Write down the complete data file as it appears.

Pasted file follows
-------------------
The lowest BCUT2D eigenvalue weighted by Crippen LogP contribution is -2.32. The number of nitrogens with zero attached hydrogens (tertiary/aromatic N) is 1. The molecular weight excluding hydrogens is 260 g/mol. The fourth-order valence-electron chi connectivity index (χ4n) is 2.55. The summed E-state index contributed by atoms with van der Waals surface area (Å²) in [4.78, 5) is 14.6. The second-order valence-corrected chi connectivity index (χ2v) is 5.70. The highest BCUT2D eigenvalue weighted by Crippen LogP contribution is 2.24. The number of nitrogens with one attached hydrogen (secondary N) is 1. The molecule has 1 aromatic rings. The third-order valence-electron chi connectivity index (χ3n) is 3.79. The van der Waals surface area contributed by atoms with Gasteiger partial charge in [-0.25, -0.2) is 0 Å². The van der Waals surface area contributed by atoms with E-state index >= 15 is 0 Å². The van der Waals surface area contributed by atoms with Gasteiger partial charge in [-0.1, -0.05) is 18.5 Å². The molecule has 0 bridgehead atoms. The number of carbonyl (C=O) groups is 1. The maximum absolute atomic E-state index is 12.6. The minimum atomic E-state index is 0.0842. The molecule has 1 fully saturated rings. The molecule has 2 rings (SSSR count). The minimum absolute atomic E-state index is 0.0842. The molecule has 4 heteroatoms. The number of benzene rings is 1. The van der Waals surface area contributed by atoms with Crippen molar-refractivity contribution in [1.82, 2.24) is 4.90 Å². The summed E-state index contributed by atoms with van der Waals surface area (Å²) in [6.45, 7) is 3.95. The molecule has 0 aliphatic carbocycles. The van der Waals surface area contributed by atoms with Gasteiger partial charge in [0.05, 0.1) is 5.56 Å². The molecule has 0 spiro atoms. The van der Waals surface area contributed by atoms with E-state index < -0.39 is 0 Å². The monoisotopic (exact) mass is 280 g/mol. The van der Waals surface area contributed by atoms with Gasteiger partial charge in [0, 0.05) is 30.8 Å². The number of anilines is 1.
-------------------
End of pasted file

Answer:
The lowest BCUT2D eigenvalue weighted by Crippen LogP contribution is -2.32. The number of nitrogens with zero attached hydrogens (tertiary/aromatic N) is 1. The molecular weight excluding hydrogens is 260 g/mol. The fourth-order valence-electron chi connectivity index (χ4n) is 2.55. The summed E-state index contributed by atoms with van der Waals surface area (Å²) in [4.78, 5) is 14.6. The second-order valence-corrected chi connectivity index (χ2v) is 5.70. The highest BCUT2D eigenvalue weighted by Crippen LogP contribution is 2.24. The number of nitrogens with one attached hydrogen (secondary N) is 1. The molecule has 1 aromatic rings. The third-order valence-electron chi connectivity index (χ3n) is 3.79. The van der Waals surface area contributed by atoms with Gasteiger partial charge in [-0.25, -0.2) is 0 Å². The van der Waals surface area contributed by atoms with E-state index >= 15 is 0 Å². The van der Waals surface area contributed by atoms with Gasteiger partial charge in [-0.1, -0.05) is 18.5 Å². The molecule has 0 bridgehead atoms. The number of carbonyl (C=O) groups is 1. The maximum absolute atomic E-state index is 12.6. The minimum atomic E-state index is 0.0842. The molecule has 1 fully saturated rings. The molecule has 2 rings (SSSR count). The minimum absolute atomic E-state index is 0.0842. The molecule has 4 heteroatoms. The number of benzene rings is 1. The van der Waals surface area contributed by atoms with Crippen molar-refractivity contribution in [1.82, 2.24) is 4.90 Å². The summed E-state index contributed by atoms with van der Waals surface area (Å²) in [6.45, 7) is 3.95. The molecule has 0 aliphatic carbocycles. The van der Waals surface area contributed by atoms with Gasteiger partial charge in [0.05, 0.1) is 5.56 Å². The molecule has 0 spiro atoms. The van der Waals surface area contributed by atoms with E-state index < -0.39 is 0 Å². The monoisotopic (exact) mass is 280 g/mol. The van der Waals surface area contributed by atoms with Gasteiger partial charge in [0, 0.05) is 30.8 Å². The number of anilines is 1.